I don’t know much about the book, but found it interesting to read your post. The town I grew up in/lived in in Missouri is where Winson Churchill gave the Iron Curtain Speech – one of the markings of the Cold War.

  2. Call Me June...

    Does it dispell any of the knowledge we have garnered from such greats as “War Games” and “Red Dawn?” Actually, those were my teenage years, so I remember a bit more… in the words of someone great, “I remember, I remember it all!”

  3. Ando

    No June, “Red Dawn” and “War Games” are well documented facts. Because as we all know, “It’s hard being brothers.”

  4. kludge


    Certainly a huge part of our recent history that was absoultly amazing to have witnessed!

    I clear memories of a debate in junior high with a fellow that swore that the USSR would fall in the ninties. I lost the debate, and the fellow was even correct on top of it. jerk…

    Thanks for the review and I now have a new reason to look forward to Wednesdays!

  5. Michael Chiklis

    It’s when the Earth battled the Solar System because it wasn’t warm enough… Ted Turner is making a movie to come out on TNT later this year… Starring daring and lovable Michael Chiklis!

  6. jenylu

    Thanks for the review Ando. The era we’re currently studying is a couple hundred years older, but I will keep it in mind for days to come.

  7. SJ

    As I mentioned before, the town I lived in was where Winston Churchill gave his Iron Curtain speech. I was then there to hear Gorbachev speak in the same town when our town received a part of the Berlin wall – it was really cool to say I was there. The town was given a piece of the wall because of the history with the Iron Curtain. I will post some pics on my blog soon – of the wall and where the speech was given.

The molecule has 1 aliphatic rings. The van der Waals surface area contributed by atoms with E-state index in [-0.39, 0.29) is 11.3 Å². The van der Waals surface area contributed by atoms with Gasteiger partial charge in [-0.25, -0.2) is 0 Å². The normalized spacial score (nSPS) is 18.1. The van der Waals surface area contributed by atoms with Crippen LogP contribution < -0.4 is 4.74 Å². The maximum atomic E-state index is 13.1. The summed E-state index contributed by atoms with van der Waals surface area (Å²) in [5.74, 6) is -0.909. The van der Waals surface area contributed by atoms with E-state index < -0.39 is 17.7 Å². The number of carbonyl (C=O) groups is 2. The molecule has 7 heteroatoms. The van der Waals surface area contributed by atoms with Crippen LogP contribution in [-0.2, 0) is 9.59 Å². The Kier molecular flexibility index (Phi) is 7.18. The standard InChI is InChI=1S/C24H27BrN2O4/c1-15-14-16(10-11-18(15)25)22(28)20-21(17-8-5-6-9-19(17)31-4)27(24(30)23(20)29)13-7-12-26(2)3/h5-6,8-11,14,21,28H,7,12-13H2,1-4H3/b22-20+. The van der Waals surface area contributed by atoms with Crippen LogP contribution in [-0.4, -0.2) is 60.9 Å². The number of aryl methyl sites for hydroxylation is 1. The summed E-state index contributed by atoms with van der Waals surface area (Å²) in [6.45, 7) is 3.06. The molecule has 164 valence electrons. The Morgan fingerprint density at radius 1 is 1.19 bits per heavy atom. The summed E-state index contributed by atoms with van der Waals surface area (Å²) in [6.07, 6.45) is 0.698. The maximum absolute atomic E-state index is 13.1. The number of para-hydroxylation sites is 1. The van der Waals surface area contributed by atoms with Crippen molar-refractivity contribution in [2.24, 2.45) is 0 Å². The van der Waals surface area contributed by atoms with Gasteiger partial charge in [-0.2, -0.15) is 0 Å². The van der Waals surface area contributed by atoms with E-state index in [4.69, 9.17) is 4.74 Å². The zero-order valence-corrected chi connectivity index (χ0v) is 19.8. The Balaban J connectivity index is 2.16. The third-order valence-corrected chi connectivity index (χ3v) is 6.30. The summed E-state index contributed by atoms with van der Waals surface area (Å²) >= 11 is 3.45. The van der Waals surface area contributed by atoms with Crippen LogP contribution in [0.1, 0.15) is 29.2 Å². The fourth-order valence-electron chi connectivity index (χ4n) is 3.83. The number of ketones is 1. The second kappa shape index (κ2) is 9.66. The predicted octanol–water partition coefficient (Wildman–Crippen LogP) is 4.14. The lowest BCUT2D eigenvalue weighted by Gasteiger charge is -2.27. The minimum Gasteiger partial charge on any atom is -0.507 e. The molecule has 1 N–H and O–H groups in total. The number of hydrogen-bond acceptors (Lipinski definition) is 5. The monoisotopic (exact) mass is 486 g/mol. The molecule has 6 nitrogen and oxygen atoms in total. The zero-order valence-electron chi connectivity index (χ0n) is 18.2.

8. Ando

    That is so cool that you got to hear Gorbachev speak in person. That’s not something a lot of people can say. Gaddis speaks pretty highly of him in his book. He refused to use force when the events started to unravel and probably saved thousands of lives by doing so. The chapter on him, Reagan, Margaret Thatcher, and Pope John Paul is fascinating.

  9. SJ

    Yes, it was neat to hear him speak. Because of Churchill’s speech there – we got to hear several important people speak there. I heard Reagan speak there, Gorbachev and President Bush – actually both of them :) Gorbachev was the coolest to me because in Churchill’s speech he was talking about the Iron Curtain descending and to hear Gorbachev when the wall came down – and then having part of the wall there with him – very cool thing.

  10. SJ

    I’m not laughing – I was simply impressed that there was something in History I was excited about – – – way to squelch my enthusiasm. I will try to comment less.

  11. Ando

    I don’t think there was anything malicious behind that comment Stephanie. Actually, I know there wasn’t. The commenter was just trying to be funny, not demeaning.